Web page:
• Mirrors in orbit or a sunshade at the Earth-Sun L1 point are about the only conceivable ways to reduce insolation with current technology. – Thucydides Sep 14 at 4:14
  • very interesting point, but not the answer I was looking for. I am simply asking for technological capabilities – SilverCookies Sep 14 at 7:52
  • @SilverCookies My answer is that you can't do this. We need to capture 300 TW and beam them into space with your air conditioning machines, but all of humanity only generates 18 TW. So, no matter what the design of your machine, there isn't enough power to make it work. – kingledion Sep 14 at 12:04

Completely possible

Fly your trusty Giant Ice Cube spaceship to comet, cut out a giant block ice, fly it back to Earth and drop it in the ocean. Repeat every few years until the comet is empty, then panic and destroy all robots.

enter image description here

(If it works for Futurama, it'll work for you!)

Build a shade. No, build many shades.

Weather baloons are cheap, so are the space blankets in a first aid kit. Attach 4 baloons to the corners of a big blanket, add a frame to keep the blanket unfolded and let the construct soar into the sky. Just make sure you have the cooling side of the blanket facing down...

Weather baloons usually rise until they pop in the thin atmosphere, so you need to anchor your sun shades above cloud level somehow. A thin wire back down to earth might work, or you attach a little water tank and a controller to the bottom (parachute style). The controller measures the current altitude and releases water if the baloon sinks too low due to gas escaping.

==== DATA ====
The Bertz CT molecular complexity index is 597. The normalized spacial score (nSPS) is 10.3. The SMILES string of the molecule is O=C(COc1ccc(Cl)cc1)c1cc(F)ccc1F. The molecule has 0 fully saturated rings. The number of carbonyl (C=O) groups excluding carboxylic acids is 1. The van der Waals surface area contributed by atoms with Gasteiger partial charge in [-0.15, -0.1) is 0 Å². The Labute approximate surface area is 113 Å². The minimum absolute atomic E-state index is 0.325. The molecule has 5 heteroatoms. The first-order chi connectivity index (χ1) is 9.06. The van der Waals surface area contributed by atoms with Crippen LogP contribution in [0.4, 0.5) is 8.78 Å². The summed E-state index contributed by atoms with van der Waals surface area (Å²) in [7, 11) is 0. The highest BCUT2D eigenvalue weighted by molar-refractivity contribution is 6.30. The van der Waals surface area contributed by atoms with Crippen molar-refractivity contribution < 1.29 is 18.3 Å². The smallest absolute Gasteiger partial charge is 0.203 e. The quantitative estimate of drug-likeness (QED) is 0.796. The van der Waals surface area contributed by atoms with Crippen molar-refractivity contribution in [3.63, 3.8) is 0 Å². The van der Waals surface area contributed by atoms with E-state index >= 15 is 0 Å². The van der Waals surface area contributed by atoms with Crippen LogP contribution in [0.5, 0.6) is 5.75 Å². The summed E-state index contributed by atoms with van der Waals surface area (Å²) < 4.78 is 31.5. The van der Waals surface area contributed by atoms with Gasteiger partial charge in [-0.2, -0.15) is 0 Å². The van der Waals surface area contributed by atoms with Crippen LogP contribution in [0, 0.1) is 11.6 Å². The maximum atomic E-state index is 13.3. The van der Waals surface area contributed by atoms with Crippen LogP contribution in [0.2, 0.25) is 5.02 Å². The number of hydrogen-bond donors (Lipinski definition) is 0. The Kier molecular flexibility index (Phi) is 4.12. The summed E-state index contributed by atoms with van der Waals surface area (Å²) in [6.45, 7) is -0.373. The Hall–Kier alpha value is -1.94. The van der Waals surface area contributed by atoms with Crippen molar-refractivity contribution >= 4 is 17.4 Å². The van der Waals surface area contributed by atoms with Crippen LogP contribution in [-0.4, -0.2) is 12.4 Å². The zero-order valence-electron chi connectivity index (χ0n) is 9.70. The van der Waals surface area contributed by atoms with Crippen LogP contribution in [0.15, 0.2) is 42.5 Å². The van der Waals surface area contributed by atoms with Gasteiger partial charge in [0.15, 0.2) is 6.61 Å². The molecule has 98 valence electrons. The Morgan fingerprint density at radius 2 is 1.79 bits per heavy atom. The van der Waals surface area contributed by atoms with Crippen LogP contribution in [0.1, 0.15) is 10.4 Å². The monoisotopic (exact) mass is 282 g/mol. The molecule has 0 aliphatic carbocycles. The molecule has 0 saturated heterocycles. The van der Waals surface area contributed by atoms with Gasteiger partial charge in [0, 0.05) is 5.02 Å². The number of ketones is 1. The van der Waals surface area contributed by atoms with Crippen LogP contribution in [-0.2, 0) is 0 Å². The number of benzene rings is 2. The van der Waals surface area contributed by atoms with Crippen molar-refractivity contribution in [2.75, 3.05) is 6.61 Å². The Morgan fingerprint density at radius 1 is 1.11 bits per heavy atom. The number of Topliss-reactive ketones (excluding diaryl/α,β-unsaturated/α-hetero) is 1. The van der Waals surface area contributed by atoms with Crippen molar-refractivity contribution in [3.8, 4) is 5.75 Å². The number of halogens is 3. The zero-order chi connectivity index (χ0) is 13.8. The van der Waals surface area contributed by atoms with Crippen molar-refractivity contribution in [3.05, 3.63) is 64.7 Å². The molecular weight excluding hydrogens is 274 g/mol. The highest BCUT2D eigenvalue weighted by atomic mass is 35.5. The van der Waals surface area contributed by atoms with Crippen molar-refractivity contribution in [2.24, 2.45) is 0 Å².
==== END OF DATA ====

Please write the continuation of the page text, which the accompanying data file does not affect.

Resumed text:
And if you insist on using more energy than the controller needs to measure altitude and release water, you can replace the weather baloons with drones. These would have to have big rotors (they would resemble a helicopter or military drone more than a quadcoper drone) to even be able to reach the required altitude and use up far more energy.

Sure thing! (as long as you remove the need for it to be powered)...

Stanford researchers have developed a composite which does exactly what you need, with the bonus of not requiring power and therefore pumping more heat in to your environment. Don't forget, every watt of power you consume is a the same amount of heat created.

Cover as much of the earth's surface with this as possible and you'll see some pretty severe temperature swings. It works in two ways, by reflecting 97% the incoming solar energy back in to the atmosphere, and emitting heat in long infrared to minimize interaction with the atmosphere.

And if you REALLY need them to require electricity, then I can install a green flashing LED on them to let you know everything is working fine.


This is a computer heat sink:

CPU hest dink

It is built out of metal, and to maximize its surface-to-volume ratio.